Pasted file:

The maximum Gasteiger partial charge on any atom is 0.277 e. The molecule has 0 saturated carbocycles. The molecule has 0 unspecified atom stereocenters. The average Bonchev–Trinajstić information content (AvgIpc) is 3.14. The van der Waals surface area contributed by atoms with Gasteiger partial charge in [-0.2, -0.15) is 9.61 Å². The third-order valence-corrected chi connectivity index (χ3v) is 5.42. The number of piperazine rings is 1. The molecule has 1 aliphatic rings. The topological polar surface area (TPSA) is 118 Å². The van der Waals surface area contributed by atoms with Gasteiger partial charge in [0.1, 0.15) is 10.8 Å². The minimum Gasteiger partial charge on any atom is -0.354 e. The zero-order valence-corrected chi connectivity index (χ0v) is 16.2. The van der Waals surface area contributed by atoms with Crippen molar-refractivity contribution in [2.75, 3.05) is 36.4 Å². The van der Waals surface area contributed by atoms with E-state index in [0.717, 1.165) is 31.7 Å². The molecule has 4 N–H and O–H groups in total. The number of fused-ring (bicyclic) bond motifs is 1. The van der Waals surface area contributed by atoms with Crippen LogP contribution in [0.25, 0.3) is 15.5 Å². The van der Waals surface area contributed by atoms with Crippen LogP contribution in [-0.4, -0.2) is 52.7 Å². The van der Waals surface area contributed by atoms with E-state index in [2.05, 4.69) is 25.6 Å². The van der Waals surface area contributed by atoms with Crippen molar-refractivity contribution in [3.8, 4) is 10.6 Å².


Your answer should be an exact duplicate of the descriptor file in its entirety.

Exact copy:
The maximum Gasteiger partial charge on any atom is 0.277 e. The molecule has 0 saturated carbocycles. The molecule has 0 unspecified atom stereocenters. The average Bonchev–Trinajstić information content (AvgIpc) is 3.14. The van der Waals surface area contributed by atoms with Gasteiger partial charge in [-0.2, -0.15) is 9.61 Å². The third-order valence-corrected chi connectivity index (χ3v) is 5.42. The number of piperazine rings is 1. The molecule has 1 aliphatic rings. The topological polar surface area (TPSA) is 118 Å². The van der Waals surface area contributed by atoms with Gasteiger partial charge in [0.1, 0.15) is 10.8 Å². The minimum Gasteiger partial charge on any atom is -0.354 e. The zero-order valence-corrected chi connectivity index (χ0v) is 16.2. The van der Waals surface area contributed by atoms with Crippen molar-refractivity contribution in [2.75, 3.05) is 36.4 Å². The van der Waals surface area contributed by atoms with E-state index in [0.717, 1.165) is 31.7 Å². The molecule has 4 N–H and O–H groups in total. The number of fused-ring (bicyclic) bond motifs is 1. The van der Waals surface area contributed by atoms with Crippen LogP contribution in [0.25, 0.3) is 15.5 Å². The van der Waals surface area contributed by atoms with Crippen LogP contribution in [-0.4, -0.2) is 52.7 Å². The van der Waals surface area contributed by atoms with E-state index in [2.05, 4.69) is 25.6 Å². The van der Waals surface area contributed by atoms with Crippen molar-refractivity contribution in [3.8, 4) is 10.6 Å².